“The starting point when we launch a new location: we start by letting the data drive the merchandise decision,” Shimmerlik explained. “We pull from our system the most similar cohort that already exists to the new location, and then we watch what the data does, and what has sold.”

The screens on the machines allow consumers a space to make specific requests for offerings, which helps Vengo decide what things to add or take out. That product optimization is key, he noted, because the goal is to catch a customer at their moment of need, and offer them the most desirable selection for the context they are in at the time.

“I think there is a large portion of the population that might never stop at a Best Buy vending machine at an airport, but if you could place a vending machine in an environment that is more comfortable or more private, or just more contextually relevant, we can open up a portion of the population that will engage,” Shimmerlik said.

Starting In The Right Places

These days, colleges and health clubs are the two primary venues Vengo has targeted for its machines, though it is developing a larger presence in hotel chains as of late. From the perspective of the business, he noted, it is important to go deep rather than wide to unlock scale in specific verticals before moving on to the next.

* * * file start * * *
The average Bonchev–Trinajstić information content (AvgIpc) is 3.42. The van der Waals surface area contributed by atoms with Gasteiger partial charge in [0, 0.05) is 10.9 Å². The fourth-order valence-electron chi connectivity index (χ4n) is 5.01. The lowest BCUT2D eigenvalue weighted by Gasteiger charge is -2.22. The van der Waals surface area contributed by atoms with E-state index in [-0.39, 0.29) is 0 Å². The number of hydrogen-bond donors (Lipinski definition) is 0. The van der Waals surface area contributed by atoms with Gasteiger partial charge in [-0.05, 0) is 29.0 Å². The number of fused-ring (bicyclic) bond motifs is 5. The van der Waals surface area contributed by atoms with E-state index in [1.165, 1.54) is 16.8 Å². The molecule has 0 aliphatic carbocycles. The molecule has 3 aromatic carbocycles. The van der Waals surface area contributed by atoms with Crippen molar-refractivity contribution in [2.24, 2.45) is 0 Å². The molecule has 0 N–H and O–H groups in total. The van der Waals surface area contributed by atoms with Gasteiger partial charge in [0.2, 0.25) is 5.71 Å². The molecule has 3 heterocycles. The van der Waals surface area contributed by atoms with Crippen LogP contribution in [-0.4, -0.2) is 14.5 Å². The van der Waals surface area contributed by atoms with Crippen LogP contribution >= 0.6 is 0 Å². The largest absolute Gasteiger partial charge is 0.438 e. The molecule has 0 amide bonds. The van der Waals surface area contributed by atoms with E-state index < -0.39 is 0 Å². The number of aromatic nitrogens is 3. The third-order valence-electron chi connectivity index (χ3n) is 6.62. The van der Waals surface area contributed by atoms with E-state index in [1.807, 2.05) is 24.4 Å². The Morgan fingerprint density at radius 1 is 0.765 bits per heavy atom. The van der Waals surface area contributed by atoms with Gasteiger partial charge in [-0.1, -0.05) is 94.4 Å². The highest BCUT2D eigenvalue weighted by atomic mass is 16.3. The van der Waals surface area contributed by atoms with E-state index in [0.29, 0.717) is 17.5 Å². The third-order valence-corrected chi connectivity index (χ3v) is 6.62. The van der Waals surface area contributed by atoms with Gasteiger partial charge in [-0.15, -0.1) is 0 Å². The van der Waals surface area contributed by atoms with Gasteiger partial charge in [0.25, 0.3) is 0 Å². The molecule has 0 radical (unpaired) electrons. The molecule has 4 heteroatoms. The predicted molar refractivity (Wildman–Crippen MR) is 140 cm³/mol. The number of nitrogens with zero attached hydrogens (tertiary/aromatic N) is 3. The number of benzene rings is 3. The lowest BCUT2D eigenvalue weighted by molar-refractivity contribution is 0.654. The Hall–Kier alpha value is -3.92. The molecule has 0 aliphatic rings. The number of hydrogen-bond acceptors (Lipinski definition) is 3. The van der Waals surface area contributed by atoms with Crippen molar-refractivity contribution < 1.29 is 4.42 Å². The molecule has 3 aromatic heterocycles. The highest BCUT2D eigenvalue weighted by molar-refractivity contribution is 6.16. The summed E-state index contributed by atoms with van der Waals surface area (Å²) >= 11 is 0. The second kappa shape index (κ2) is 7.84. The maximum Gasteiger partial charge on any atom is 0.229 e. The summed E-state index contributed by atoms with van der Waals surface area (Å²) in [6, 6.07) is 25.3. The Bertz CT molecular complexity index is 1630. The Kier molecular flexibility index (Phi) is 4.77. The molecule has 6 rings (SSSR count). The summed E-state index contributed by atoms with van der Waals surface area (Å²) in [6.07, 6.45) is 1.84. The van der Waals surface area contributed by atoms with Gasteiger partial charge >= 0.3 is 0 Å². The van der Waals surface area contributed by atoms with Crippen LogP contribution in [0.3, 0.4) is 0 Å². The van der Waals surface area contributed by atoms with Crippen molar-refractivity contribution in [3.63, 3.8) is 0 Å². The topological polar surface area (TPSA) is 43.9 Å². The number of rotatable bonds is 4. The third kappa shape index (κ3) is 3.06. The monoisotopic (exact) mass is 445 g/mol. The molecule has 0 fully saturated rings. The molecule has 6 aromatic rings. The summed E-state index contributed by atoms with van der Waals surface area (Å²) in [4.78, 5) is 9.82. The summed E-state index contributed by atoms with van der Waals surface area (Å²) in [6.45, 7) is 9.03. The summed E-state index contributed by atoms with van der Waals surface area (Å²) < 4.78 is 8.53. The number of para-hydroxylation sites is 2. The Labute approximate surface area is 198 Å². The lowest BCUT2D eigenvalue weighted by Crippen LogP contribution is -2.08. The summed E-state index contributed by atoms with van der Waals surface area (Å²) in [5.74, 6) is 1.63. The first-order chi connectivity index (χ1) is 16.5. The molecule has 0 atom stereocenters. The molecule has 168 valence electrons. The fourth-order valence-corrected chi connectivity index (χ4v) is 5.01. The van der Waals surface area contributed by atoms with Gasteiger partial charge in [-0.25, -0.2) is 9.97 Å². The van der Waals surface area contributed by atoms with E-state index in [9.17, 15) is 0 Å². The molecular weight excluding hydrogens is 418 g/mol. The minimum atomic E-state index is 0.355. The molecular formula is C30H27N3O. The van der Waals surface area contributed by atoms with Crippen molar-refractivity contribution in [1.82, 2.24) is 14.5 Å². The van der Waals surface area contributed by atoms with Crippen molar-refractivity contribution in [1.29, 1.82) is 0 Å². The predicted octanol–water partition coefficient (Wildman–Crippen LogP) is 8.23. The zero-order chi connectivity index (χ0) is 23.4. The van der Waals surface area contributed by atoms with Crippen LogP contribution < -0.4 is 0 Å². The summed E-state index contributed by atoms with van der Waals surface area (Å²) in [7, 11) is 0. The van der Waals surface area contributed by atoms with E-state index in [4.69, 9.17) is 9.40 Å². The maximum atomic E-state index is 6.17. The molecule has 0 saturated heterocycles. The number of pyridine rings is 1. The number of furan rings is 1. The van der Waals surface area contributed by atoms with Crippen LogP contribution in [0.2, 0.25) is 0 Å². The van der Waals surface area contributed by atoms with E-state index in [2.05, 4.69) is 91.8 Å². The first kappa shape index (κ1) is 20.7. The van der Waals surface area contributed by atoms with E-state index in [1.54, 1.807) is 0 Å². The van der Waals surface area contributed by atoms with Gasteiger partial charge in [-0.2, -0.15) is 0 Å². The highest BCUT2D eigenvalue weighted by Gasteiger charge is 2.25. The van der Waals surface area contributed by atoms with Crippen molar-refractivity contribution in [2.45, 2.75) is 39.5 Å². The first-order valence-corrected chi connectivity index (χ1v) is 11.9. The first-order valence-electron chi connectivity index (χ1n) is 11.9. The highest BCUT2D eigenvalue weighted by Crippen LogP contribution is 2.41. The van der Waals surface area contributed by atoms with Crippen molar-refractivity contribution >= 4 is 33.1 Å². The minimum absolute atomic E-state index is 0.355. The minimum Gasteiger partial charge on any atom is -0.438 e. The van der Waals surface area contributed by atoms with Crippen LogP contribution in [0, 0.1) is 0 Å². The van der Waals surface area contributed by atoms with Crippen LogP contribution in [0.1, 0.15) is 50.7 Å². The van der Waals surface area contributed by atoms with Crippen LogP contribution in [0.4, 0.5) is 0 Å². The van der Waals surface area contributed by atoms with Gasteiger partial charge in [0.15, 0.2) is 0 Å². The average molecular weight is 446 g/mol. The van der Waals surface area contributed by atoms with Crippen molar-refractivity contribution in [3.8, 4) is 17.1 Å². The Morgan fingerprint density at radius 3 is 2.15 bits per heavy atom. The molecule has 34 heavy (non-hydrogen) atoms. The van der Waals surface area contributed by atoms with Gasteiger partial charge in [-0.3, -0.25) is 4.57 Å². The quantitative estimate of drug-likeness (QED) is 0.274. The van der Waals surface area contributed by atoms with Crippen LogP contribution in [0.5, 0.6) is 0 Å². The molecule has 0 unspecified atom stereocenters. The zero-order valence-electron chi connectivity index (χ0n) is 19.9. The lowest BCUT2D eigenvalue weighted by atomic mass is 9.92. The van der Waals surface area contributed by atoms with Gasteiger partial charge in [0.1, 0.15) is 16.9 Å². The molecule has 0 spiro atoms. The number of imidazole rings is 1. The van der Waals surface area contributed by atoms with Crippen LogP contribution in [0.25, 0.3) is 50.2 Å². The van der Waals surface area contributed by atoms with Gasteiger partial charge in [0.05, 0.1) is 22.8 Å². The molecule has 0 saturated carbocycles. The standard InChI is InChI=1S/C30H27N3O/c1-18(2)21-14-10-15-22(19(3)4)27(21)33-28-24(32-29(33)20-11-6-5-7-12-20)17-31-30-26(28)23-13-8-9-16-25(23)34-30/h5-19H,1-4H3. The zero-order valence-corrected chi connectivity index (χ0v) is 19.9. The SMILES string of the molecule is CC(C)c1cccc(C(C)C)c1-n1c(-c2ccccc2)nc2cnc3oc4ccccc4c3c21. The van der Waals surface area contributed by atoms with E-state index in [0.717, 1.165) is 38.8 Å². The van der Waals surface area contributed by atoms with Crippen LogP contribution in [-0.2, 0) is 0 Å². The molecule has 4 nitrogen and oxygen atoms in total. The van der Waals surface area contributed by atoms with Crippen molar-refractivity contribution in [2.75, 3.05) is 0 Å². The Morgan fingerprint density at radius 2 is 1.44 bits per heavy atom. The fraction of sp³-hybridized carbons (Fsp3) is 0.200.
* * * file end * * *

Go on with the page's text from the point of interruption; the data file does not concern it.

As for those big sellers? Well, it depends on the context, of course. In health clubs, where Vengo sees its biggest success, Shimmerlik said earphones are always a perennial best-seller. On college campuses, beauty products and personal care items tend to draw a lot of spend.

Hotels, he noted, have been an interesting entry point.

Larger, upscale hotels can be complex because they have mini bars that offer many of the items Vengo might offer in its machines — and aren’t necessarily interested in lower-priced competition. Less upscale hotels often have lobby-based sundry shops that also aren’t looking for a vending machine to horn in on their action. However, at the mid-tier level, where there is no onsite competitor, Vengo machines tend to be a good and much less-expensive option.

“We want to be competitive, so we are well below mini bar-type pricing. We want to be a friend to the customer, and the best way to do that is not to take advantage of their captivity or need. At the same time, we are going to be priced above Amazon because of the costs of operating and maintaining distribution,” Shimmerlik told Webster.

What’s Next

Vengo’s proprietary physical machines are both the firm’s greatest strength and weakness, Shimmerlik noted. The machine is its differentiator, and the key to creating what it thinks is a unique retail experience.

Since Vengo is a physical machine, he said, it can’t just press a button and scale the business up. However, after six years in the market, and in the face of a rapidly changing retail environment, scale is top of mind — both where it is today and where it would like to be tomorrow.

“We are interested [in] offices, hospitals, airports,” Shimmerlik said. “Everyone has a couple of square feet of empty space, and we can show them that this is a really good way to use it.”

And monetize it.